One of Henry’s goals in building this new house was for each room to have access to the central hallway. He hired contractors to dig the basement and to put up the walls and put on the roof. He then did all the rest of the work himself using all of the skills of carpentry, metal work, brick masonry, and plumbing he had learned over the years. In 1958, after eleven months of working on the house himself, Henry and his family had a new home. He lived in this house on MacArthur Street for the rest of his life.
Henry was dedicated to his family. His children remembered him as an extremely hard worker. He was able to accomplish so many things because he was very organized. Everything in his office or truck had its place. He was head of the home but ruled it with a loving hand. He read his Bible and encouraged his children to read their Bibles too. He encouraged them to save money and opened a savings account at the First Federal Bank for each one of them.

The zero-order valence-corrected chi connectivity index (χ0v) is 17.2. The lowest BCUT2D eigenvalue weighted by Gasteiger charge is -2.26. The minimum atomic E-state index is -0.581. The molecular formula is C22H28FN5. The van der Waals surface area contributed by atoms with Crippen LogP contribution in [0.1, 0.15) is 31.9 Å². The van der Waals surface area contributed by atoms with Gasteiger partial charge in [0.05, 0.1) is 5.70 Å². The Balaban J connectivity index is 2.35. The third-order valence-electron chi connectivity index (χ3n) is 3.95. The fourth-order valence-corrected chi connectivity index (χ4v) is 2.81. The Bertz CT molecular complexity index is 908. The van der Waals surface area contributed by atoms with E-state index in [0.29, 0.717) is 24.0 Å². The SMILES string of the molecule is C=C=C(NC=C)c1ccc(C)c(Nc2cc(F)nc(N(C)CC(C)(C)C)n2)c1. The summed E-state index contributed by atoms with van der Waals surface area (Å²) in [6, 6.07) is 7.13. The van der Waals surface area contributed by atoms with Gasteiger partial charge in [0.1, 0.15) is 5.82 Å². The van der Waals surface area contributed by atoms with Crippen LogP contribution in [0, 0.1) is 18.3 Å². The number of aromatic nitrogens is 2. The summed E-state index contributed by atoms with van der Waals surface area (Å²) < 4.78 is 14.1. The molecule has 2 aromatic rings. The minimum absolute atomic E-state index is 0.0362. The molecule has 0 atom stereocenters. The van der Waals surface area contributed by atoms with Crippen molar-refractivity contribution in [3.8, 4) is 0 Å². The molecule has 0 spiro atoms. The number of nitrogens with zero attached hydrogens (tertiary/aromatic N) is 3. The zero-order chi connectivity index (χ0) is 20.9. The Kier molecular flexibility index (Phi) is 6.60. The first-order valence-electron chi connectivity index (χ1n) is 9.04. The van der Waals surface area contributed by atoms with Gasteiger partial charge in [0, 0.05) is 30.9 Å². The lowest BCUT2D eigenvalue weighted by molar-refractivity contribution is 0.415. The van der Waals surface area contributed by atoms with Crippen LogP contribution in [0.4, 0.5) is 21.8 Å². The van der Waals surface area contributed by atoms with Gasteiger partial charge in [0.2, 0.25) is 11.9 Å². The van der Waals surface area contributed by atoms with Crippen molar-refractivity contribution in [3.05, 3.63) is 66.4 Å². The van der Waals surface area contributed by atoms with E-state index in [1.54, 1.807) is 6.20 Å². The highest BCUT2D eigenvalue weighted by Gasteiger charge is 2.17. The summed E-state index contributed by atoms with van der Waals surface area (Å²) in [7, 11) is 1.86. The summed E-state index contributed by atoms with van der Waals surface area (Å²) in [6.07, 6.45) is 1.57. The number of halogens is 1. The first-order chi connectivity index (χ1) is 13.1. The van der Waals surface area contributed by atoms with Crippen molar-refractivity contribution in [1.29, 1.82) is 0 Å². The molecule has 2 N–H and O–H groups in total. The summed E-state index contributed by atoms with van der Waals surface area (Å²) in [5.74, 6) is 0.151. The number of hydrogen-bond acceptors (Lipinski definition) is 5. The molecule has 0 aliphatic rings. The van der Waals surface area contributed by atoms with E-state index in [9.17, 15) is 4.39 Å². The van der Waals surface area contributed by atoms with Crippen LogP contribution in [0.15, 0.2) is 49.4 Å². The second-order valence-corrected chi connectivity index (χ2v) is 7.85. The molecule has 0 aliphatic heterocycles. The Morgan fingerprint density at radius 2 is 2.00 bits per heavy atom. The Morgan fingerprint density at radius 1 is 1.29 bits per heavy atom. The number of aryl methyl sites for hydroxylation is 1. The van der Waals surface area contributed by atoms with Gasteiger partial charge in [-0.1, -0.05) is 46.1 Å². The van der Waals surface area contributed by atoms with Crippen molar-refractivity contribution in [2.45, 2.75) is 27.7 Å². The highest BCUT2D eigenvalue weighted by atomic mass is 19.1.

Education was important to Henry. He encouraged his children to study hard. He kept all their report cards. After his children had received their diplomas, he obtained his GED. Then he began working to obtain a college education. He wanted to become a lawyer and was accepted at Illinois State University in the fall of 1966. But, in Henry’s own words, he “forgot he was a human being” and he got sick. Henry was pushing himself too hard by trying to rear a family, operate a business, build a home, advance his education, and remodel a church. It took its toll and damaged his liver, which forced him to abandon his plans for attending college.
Henry worked hard to make Bloomington-Normal a better place and was very active in the community. In the 1950s, African Americans could attend Illinois State Normal University but could not live in the dorms or eat in the cafeterias. African American students ate at the Chat and Chew on the edge of campus and lived with African American families in the community. Each year the Dean of Women at ISNU, Anna Keaton, would call the Browns and other African American families in the community to find rooms for African-American students. They and others in their neighborhood would do their part to help the students and took student boarders in for many years.